Common chicory (lat. Cichórium íntybus) is a species of perennial herbaceous plants from the genus Chicory (Cichorium) of the Asteraceae family.

Popular names: roadside grass, blue flower, Petrov’s batogi, Scherbak.

Common chicory is very widespread as a weed plant. It is easily recognizable by inflorescences-baskets, which consist only of reed blue flowers. But these baskets are opened only in the early morning hours, as well as in cloudy weather.

Common chicory is found in the temperate and tropical climates of Eurasia, from Scandinavia to the Mediterranean and from the British Isles to Eastern Siberia and India in the south, grows in northern Africa.

Usually grows in meadows, forest glades, grassy slopes, often as a weed plant in vacant lots, fields, near roads, near settlements. In the mountains rises to the middle mountain zone.

Common chicory is a perennial (for wild forms) or biennial (for cultivars) herbaceous plant with a long pivotal root and lactarias in all organs.

The stem is erect, rod-like, green or bluish-green, more or less branched, rough, 15-150 cm high. Branches are often strongly deflected, slightly thickened to the apex, bristly or curly-haired, often bare or almost naked, seem almost up to the top how small the leaves are here.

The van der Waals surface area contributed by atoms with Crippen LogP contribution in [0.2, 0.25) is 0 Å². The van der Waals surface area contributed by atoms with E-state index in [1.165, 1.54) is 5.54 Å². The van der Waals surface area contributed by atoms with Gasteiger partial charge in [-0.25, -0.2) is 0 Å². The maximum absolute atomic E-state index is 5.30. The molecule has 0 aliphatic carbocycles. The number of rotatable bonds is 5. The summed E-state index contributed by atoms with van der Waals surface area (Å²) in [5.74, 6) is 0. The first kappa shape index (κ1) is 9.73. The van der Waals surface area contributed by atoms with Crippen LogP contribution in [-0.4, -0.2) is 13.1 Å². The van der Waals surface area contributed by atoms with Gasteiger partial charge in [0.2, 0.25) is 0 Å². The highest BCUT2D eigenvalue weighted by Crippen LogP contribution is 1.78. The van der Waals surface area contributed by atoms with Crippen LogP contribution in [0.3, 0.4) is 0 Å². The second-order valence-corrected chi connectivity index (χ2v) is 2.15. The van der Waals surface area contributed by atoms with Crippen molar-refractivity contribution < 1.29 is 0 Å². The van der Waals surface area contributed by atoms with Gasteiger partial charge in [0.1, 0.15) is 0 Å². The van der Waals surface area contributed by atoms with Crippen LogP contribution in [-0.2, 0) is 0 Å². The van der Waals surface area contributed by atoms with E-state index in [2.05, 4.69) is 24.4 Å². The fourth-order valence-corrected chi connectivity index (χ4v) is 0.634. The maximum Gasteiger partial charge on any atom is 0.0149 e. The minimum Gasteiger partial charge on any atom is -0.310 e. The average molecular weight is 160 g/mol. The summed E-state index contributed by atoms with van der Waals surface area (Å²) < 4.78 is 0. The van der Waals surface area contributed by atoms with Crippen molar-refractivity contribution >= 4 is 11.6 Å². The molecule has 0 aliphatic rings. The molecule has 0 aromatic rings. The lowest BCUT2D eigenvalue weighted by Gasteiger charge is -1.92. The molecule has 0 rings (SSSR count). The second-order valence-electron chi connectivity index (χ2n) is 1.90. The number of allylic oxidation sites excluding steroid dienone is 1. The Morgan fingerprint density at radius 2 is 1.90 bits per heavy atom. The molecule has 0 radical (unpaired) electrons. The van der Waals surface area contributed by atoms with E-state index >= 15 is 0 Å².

Basal leaves from sternate-pinnate to whole, more or less serrated along the edge, gradually narrowed at the base into the petiole; stem – relatively few, greatly reduced, from lanceolate-ovate to lanceolate, stem-volume.

The baskets are single, numerous or crowded several at the top of the stem, lateral branches and in the axils of the upper and middle stem leaves. Reed flowers. Corolla 15-25 mm long, various shades of blue, white or pink.

The fruit is a three-pentahedral achene, 2-3 mm long, light brown, oblong.

Chemical composition

The roots and leaves of the plant contain a large amount (up to 11%) of inulin polysaccharide, there are protein substances (4%), intibin glycoside, which gives them a specific bitter taste, tannins, organic acids, vitamins – thiamine, riboflavin, ascorbic acid, carotene; coumarin glycosides found in flowers; in milky juice – bitter substances (lactucin, lactucopycrine, etc.); the seeds contain 15-28% fatty oil; in young leaves – carotene, ascorbic acid (up to 0.08%), inulin, potassium salts.

Due to the content of bitter substances in the milk juice, chicory increases appetite. Delicious aromatic drinks are obtained from the roots, which have an antimicrobial and astringent effect, increase appetite, reduce perspiration, and improve the functional state of the digestive system. According to experimental data, the infusion of chicory inflorescence has a calming effect on the central nervous system, tones the heart, has a choleretic effect.

Chicory is especially appreciated in the diet of diabetics. In clinical trials, positive results were obtained in the treatment of diabetes mellitus with chicory root extract: there was an improvement in the well-being of patients in the initial stage of the disease, in advanced cases, a partial decrease in urine sugar was achieved.

Chicory root is rich in oxalates and is therefore contraindicated in predisposed to kidney disease, suffering from low blood pressure, anemia or stomach ulcers.

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